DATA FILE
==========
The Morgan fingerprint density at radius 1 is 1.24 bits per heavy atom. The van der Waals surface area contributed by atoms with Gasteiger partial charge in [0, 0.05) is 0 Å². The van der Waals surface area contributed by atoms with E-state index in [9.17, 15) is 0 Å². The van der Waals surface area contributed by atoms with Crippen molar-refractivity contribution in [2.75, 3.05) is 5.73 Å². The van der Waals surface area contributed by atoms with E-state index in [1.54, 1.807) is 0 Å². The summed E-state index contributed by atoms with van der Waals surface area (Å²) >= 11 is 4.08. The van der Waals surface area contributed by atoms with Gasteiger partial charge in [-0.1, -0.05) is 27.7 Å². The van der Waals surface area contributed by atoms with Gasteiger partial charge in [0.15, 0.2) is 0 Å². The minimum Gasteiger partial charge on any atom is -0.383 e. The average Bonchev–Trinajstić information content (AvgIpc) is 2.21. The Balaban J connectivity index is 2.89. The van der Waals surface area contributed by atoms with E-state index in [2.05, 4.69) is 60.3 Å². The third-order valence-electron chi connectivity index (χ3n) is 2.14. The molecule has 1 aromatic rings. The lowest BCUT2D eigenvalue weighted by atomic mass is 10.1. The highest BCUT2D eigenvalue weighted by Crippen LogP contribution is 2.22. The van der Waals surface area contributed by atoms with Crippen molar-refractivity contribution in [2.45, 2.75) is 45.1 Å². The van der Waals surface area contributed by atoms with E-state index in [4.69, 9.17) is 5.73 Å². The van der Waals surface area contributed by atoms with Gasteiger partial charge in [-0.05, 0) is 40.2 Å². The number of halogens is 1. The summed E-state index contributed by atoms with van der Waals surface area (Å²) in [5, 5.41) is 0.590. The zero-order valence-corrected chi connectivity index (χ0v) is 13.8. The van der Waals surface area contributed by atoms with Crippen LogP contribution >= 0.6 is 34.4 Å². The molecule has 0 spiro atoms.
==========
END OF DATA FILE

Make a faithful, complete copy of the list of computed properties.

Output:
The Morgan fingerprint density at radius 1 is 1.24 bits per heavy atom. The van der Waals surface area contributed by atoms with Gasteiger partial charge in [0, 0.05) is 0 Å². The van der Waals surface area contributed by atoms with E-state index in [9.17, 15) is 0 Å². The van der Waals surface area contributed by atoms with Crippen molar-refractivity contribution in [2.75, 3.05) is 5.73 Å². The van der Waals surface area contributed by atoms with E-state index in [1.54, 1.807) is 0 Å². The summed E-state index contributed by atoms with van der Waals surface area (Å²) >= 11 is 4.08. The van der Waals surface area contributed by atoms with Gasteiger partial charge in [-0.1, -0.05) is 27.7 Å². The van der Waals surface area contributed by atoms with Gasteiger partial charge in [0.15, 0.2) is 0 Å². The minimum Gasteiger partial charge on any atom is -0.383 e. The average Bonchev–Trinajstić information content (AvgIpc) is 2.21. The Balaban J connectivity index is 2.89. The van der Waals surface area contributed by atoms with E-state index in [2.05, 4.69) is 60.3 Å². The third-order valence-electron chi connectivity index (χ3n) is 2.14. The molecule has 1 aromatic rings. The lowest BCUT2D eigenvalue weighted by atomic mass is 10.1. The highest BCUT2D eigenvalue weighted by Crippen LogP contribution is 2.22. The van der Waals surface area contributed by atoms with Crippen molar-refractivity contribution in [2.45, 2.75) is 45.1 Å². The van der Waals surface area contributed by atoms with E-state index in [4.69, 9.17) is 5.73 Å². The van der Waals surface area contributed by atoms with Gasteiger partial charge in [-0.05, 0) is 40.2 Å². The number of halogens is 1. The summed E-state index contributed by atoms with van der Waals surface area (Å²) in [5, 5.41) is 0.590. The zero-order valence-corrected chi connectivity index (χ0v) is 13.8. The van der Waals surface area contributed by atoms with Crippen LogP contribution >= 0.6 is 34.4 Å². The molecule has 0 spiro atoms.